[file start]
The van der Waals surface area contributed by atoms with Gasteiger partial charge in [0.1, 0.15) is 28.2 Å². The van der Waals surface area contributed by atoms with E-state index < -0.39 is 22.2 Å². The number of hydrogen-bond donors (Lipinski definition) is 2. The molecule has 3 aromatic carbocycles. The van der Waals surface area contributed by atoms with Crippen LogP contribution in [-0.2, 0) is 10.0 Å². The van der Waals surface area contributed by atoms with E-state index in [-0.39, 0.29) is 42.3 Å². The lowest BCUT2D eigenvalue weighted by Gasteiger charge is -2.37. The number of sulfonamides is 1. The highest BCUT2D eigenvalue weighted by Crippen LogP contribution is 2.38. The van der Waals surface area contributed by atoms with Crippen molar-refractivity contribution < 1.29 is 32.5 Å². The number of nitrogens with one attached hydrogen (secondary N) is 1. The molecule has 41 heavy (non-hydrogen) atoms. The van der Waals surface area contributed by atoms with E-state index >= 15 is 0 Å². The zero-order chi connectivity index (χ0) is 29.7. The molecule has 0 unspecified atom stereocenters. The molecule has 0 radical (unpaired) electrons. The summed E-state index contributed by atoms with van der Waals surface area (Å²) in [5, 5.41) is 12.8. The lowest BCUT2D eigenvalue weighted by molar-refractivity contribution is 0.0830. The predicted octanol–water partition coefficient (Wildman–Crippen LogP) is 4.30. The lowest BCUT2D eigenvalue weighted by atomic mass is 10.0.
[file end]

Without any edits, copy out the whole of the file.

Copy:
The van der Waals surface area contributed by atoms with Gasteiger partial charge in [0.1, 0.15) is 28.2 Å². The van der Waals surface area contributed by atoms with E-state index < -0.39 is 22.2 Å². The number of hydrogen-bond donors (Lipinski definition) is 2. The molecule has 3 aromatic carbocycles. The van der Waals surface area contributed by atoms with Crippen LogP contribution in [-0.2, 0) is 10.0 Å². The van der Waals surface area contributed by atoms with E-state index in [-0.39, 0.29) is 42.3 Å². The lowest BCUT2D eigenvalue weighted by Gasteiger charge is -2.37. The number of sulfonamides is 1. The highest BCUT2D eigenvalue weighted by Crippen LogP contribution is 2.38. The van der Waals surface area contributed by atoms with Crippen molar-refractivity contribution < 1.29 is 32.5 Å². The number of nitrogens with one attached hydrogen (secondary N) is 1. The molecule has 41 heavy (non-hydrogen) atoms. The van der Waals surface area contributed by atoms with E-state index >= 15 is 0 Å². The zero-order chi connectivity index (χ0) is 29.7. The molecule has 0 unspecified atom stereocenters. The molecule has 0 radical (unpaired) electrons. The summed E-state index contributed by atoms with van der Waals surface area (Å²) in [5, 5.41) is 12.8. The lowest BCUT2D eigenvalue weighted by molar-refractivity contribution is 0.0830. The predicted octanol–water partition coefficient (Wildman–Crippen LogP) is 4.30. The lowest BCUT2D eigenvalue weighted by atomic mass is 10.0.